Review: Dick Whittington at The Roses, Tewkesbury
By David Wood
The Roses Theatre has come up with yet another seasonal winner for Tewkesbury audiences in the shape of its much-anticipated pantomime Dick Whittington.
Writer and director Ben Crocker seems to produce first-class pantos for fun (literally). This year there will be over 200 of his pantomimes performed all over the world and this is his seventh consecutive year working at The Roses.
The story is loosely based around the familiar tale of the young Dick Whittington (Amy Bridges) who travels to rat-infested London to seek his fortune and falls in love with Alice Fitzwarren (Laura Barnard), daughter of Alderman Fitzwarren (Simon-Spencer Hyde).
At first things look good for Dick as his cat Tommy (Priscilla Osegie) helps rid the area of some of its rats, but, thanks to lovelorn Idle Jack (Michael Watson-Gray) he is wrongly accused of stealing the Alderman's gold and things start to go pear-shaped.
Suddenly we find most of the cast heading off to sea to Morocco to seek their fortune under the Alderman's twin brother Captain Horatio Fitzwarren (brilliantly played by Simon Spencer-Hyde).
But all's well that ends well and they eventually head back to London with the confusion over Dick's alleged theft resolved and he gets the Alderman's blessing to marry Alice.
The story may be as tall as a proverbial beanstalk, but the entertainment was first-rate. Much of the fun came, not surprisingly, from the panto Dame, Sarah the Cook, played quite superbly by Ben Eagle, returning to The Roses for the third successive year.
Sarah's costumes were extravagant, to say the least, and 'her' delivery was spot on. And there were some lovely spontaneous moments when she 'interviewed' a handful of brave youngsters who came on stage towards the end of the show.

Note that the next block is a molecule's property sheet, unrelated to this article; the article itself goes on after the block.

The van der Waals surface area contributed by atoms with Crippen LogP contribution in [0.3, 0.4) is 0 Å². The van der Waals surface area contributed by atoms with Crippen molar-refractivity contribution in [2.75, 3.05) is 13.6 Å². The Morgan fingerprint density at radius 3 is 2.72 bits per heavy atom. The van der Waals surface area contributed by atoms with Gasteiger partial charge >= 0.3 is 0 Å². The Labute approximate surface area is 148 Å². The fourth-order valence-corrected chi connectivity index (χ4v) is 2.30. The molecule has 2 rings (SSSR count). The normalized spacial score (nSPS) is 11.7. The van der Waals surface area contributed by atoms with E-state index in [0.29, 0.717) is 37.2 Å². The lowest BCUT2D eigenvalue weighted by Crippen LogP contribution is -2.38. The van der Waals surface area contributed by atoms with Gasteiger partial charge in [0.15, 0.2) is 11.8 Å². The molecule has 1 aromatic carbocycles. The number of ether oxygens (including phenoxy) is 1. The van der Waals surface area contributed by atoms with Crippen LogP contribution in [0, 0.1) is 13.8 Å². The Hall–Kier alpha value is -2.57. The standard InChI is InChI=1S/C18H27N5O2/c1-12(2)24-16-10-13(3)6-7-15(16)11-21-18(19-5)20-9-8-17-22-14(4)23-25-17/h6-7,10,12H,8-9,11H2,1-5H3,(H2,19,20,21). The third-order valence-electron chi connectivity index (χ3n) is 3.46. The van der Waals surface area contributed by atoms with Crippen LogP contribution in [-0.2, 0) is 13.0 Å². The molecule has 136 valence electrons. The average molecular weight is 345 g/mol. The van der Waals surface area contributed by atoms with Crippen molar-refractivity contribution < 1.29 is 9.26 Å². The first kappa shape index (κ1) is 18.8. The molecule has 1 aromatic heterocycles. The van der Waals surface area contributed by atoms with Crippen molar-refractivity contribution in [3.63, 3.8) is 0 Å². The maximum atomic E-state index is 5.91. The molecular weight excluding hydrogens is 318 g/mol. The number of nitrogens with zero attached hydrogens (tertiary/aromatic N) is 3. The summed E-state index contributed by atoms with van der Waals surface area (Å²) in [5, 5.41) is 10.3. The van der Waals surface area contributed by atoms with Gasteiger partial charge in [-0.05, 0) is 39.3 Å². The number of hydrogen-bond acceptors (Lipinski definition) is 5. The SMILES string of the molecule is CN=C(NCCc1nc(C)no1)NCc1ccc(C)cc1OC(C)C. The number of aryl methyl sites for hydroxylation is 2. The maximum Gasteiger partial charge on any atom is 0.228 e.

The other star turn was Derek Frood, a new face to Tewkesbury audiences, who was wonderfully theatrical as King Rat. He played the pantomime villain with absolute relish.
The script was sharp and was not just at a child's level - it gave a nod to older members of the audience with a touch of gentle innuendo and, surprise, surprise, a reference to Brexit.
Several of the song choices were inspired. Right at the start we were treated to a version of We Predict a Riot and other winning songs included Man I Feel Like a Woman and Amarillo. There was even room for Baby Shark which delighted my four-year-old daughter Gracie who absolutely loved joining in with the actions.
I guess it's the children who are the real judges when it comes to pantomime ratings and as we got up from our seats at the end, my seven-year-old son Noah said: "Daddy, if I had 10 thumbs, I'd give it 10 thumbs-up."
Dick Whittington runs at The Roses Theatre in Tewkesbury until Saturday, January 5.
Performances vary in price, with tickets ranging from £15-£25. Family and group discounts are available on most performances.
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